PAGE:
So God Made a Mother Collection ➔

I grew up very poor, living in low income housing, eating reduced lunches, and being raised by a single mom working two jobs just to make ends meet—and still just barely getting by on that. 
 
Graduating high school was a big deal because it meant opportunities and possibilities, and it meant that in so many ways, I had somehow defied the odds that were stacked against me. 
 

I never imagined what I was wearing on graduation day might stand in between me and my future.

 
 
It’s something I’ve experienced  firsthand.
 
When I was a senior at my public high school, I wore khaki pants and the nicest pair of shoes I owned to graduation. That’s when an administrator pulled me out of line and said unless I figured something out about a dress in the next few minutes, I wouldn’t be walking across that stage.
 
I never imagined a dress code could be the deciding factor if I would walk across the stage with my classmates to get the diploma that I earned with hard work.
 
That diploma that I earned sometimes wearing shorts in my classroom, sometimes wearing a tank top, sometimes even outside in a bathing suit while I studied for midterms.
 

Yet, on the day I was meant to hold it in my hands, I had to be wearing a dress to get it. 

 
The truth is, I couldn’t afford a new dress. We bought necessities only, and a knee-length dress to wear under a graduation gown that I would wear for only a few hours was not a necessity. Sure, I could have borrowed a dress, but my pride wouldn’t allow me to tell everyone we were too poor to buy one.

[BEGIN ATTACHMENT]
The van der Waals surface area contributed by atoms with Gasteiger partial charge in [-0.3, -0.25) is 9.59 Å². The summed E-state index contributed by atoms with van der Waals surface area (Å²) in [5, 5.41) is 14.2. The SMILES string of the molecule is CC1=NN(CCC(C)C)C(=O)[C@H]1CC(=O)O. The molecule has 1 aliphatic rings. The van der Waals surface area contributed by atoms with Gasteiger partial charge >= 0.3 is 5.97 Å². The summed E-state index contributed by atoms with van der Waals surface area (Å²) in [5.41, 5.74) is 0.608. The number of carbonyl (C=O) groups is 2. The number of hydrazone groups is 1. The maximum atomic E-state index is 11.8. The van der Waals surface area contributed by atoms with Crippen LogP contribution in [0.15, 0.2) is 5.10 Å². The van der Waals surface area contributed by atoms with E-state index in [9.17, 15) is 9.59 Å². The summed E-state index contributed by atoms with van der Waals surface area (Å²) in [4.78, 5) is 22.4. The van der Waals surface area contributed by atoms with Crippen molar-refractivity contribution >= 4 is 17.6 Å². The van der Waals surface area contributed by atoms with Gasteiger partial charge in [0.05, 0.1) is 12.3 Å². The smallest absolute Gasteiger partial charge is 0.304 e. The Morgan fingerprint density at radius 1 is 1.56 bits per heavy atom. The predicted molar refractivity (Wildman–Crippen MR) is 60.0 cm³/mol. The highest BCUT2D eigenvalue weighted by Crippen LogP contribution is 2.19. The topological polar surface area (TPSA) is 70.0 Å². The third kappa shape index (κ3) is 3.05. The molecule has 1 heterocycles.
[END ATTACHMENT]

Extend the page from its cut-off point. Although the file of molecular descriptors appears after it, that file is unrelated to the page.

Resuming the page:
So I wore my nicest pair of pants—after all, that’s what the boys were allowed to wear—and I put on the nicest shoes I owned. 
 
But those very pants were going to stop me from walking across that stage to get my diploma unless I rolled them up (which I did), and to this day I’ve never understood why. 
 
Today, years later, we’re still seeing dress codes for girls on graduation day. Dress codes that actually require female students to wear dresses—and it needs to end. 
 
Not every girl wants to wear a dress under her graduation gown. Not every girl can afford a dress to wear under her graduation gown. Some girls may have sensory issues making dresses uncomfortable. Some girls may not even own dresses. Some girls have a million other reasons to choose not to wear them. 
 
The truth is, whatever reasons they have are important—but it’s not as important as the message we are sending to young girls by requiring them to wear dresses under graduation gowns. We’re telling girls what they wear is more important than what they earned—and that is not OK. 

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